Former Knapp’s Warehouse to be redeveloped into Potter Flats
Friday, February 05, 2016
Posted by: Eric Dimoff
$2.5M project will breath new life into historical space along the Red Cedar River
Mayor Virg Bernero and LEAP announced today that the former Potter Mill property located at 701 E. South Street will be redeveloped into the Potter Flats project by local developer John Sears.
The Potter Flats project includes a complete rehabilitation of the long-empty, 2-story historic space. The project will provide 14,500 square feet on the first floor for commercial space, including a retail salvage store. The second floor will include 23,000 square feet of commercial space for lease. The total investment by the developer will be $2.5 million and will create five jobs.
“We are excited to get started on the Potter Flats project and rehabilitating this historic building to be used once again in the City,” said John Sears.
The building, which is located along the Red Cedar River, was utilized as the Potter Furniture Manufacturing Company, and Hugh Lyons and Company from approximately 1889 until the 1960s. Initially, this included a lumber mill operation at the property. From approximately 1902 through the late 1960s, various manufacturing operations existed on the property, which included the following activities: lumber sawing/planing, lumber storage, lumber finishing, kiln use, glass beveling, metal stamping, woodworking, wood finishing (including varnishing and painting), machining, shipping, buffing, and nickel plating. During the 1970s, J.W. Knapp Co. utilized the site as a warehouse.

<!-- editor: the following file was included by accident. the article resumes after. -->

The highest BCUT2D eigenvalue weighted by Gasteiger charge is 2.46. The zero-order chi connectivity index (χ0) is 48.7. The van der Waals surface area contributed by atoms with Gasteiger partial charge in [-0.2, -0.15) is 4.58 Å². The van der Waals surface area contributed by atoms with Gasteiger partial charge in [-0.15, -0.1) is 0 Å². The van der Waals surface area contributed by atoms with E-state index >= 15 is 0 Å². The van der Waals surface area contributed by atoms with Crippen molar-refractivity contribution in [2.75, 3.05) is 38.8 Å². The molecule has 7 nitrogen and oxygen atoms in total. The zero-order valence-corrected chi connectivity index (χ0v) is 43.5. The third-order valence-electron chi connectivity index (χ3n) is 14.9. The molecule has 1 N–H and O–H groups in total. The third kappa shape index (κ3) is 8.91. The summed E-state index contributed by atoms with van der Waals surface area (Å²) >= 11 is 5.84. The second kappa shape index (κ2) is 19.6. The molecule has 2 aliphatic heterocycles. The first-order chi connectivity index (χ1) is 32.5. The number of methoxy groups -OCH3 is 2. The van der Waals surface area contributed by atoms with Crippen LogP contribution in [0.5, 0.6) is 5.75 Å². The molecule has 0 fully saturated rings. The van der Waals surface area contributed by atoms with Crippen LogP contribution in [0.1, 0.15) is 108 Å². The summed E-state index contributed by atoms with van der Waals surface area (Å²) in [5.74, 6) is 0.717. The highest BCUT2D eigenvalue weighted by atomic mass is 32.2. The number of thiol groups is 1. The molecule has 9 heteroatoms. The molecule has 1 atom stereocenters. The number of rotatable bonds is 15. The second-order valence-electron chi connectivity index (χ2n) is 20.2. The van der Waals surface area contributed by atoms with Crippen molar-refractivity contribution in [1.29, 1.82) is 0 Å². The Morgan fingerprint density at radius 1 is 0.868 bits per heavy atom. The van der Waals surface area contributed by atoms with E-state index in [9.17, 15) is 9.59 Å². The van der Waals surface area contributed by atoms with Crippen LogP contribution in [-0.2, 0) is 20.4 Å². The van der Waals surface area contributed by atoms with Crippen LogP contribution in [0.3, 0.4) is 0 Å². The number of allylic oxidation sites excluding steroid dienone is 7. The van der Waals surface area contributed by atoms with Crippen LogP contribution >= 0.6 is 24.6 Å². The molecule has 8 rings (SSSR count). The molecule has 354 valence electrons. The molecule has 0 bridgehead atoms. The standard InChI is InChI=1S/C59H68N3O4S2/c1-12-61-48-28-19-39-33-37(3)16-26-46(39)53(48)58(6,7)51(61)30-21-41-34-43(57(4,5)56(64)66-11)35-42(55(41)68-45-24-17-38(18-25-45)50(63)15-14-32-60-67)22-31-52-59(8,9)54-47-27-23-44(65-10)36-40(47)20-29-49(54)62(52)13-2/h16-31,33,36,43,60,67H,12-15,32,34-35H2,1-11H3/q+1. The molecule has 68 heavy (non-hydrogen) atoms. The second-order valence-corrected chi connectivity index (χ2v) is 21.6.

“Kudos to John Sears for doubling down on his investment in Lansing,” said Mayor Bernero. “Although it is not a large project compared to others, it is vitally important in its own way because it will help support and drive the innovation and entrepreneurship that are critical to Lansing’s long-term success. I look forward to seeing this project come to fruition.”
“Once again, Lansing’s economic development efforts and its development community prove expert at bringing historic buildings back to life, cleaning contaminated sites, generating new revenue to the City and making a great place for creative people,” said Bob Trezise, President and CEO of LEAP.
The Potter Flats was approved for a 20-year brownfield tax incentive by the Lansing Brownfield Redevelopment Authority this morning. The brownfield incentive will also require approval by the Lansing City Council. The project is expected to begin construction later this year.